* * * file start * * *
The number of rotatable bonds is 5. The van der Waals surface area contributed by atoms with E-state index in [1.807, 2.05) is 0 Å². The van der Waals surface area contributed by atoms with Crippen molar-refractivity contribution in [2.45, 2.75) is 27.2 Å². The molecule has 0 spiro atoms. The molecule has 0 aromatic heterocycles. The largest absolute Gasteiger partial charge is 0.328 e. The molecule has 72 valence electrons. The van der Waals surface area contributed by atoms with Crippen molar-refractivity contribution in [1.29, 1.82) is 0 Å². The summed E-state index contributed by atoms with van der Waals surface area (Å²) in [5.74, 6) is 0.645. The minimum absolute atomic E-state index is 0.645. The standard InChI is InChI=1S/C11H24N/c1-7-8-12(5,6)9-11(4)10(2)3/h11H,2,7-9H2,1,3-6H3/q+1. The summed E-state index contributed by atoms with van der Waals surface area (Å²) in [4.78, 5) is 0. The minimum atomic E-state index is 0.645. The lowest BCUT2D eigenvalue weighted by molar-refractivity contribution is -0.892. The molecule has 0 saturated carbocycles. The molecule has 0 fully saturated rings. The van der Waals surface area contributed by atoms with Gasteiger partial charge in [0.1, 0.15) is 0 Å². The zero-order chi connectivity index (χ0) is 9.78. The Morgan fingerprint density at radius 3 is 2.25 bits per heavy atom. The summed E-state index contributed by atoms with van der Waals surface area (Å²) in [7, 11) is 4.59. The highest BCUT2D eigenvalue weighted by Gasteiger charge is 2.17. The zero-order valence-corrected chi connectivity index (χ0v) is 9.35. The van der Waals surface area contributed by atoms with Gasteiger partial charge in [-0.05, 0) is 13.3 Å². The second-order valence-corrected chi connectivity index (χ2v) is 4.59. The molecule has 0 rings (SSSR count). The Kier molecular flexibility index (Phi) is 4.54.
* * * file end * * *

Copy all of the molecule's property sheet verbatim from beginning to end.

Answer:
The number of rotatable bonds is 5. The van der Waals surface area contributed by atoms with E-state index in [1.807, 2.05) is 0 Å². The van der Waals surface area contributed by atoms with Crippen molar-refractivity contribution in [2.45, 2.75) is 27.2 Å². The molecule has 0 spiro atoms. The molecule has 0 aromatic heterocycles. The largest absolute Gasteiger partial charge is 0.328 e. The molecule has 72 valence electrons. The van der Waals surface area contributed by atoms with Crippen molar-refractivity contribution in [1.29, 1.82) is 0 Å². The summed E-state index contributed by atoms with van der Waals surface area (Å²) in [5.74, 6) is 0.645. The minimum absolute atomic E-state index is 0.645. The standard InChI is InChI=1S/C11H24N/c1-7-8-12(5,6)9-11(4)10(2)3/h11H,2,7-9H2,1,3-6H3/q+1. The summed E-state index contributed by atoms with van der Waals surface area (Å²) in [4.78, 5) is 0. The minimum atomic E-state index is 0.645. The lowest BCUT2D eigenvalue weighted by molar-refractivity contribution is -0.892. The molecule has 0 saturated carbocycles. The molecule has 0 fully saturated rings. The van der Waals surface area contributed by atoms with Gasteiger partial charge in [0.1, 0.15) is 0 Å². The zero-order chi connectivity index (χ0) is 9.78. The Morgan fingerprint density at radius 3 is 2.25 bits per heavy atom. The summed E-state index contributed by atoms with van der Waals surface area (Å²) in [7, 11) is 4.59. The highest BCUT2D eigenvalue weighted by Gasteiger charge is 2.17. The zero-order valence-corrected chi connectivity index (χ0v) is 9.35. The van der Waals surface area contributed by atoms with Gasteiger partial charge in [-0.05, 0) is 13.3 Å². The second-order valence-corrected chi connectivity index (χ2v) is 4.59. The molecule has 0 rings (SSSR count). The Kier molecular flexibility index (Phi) is 4.54.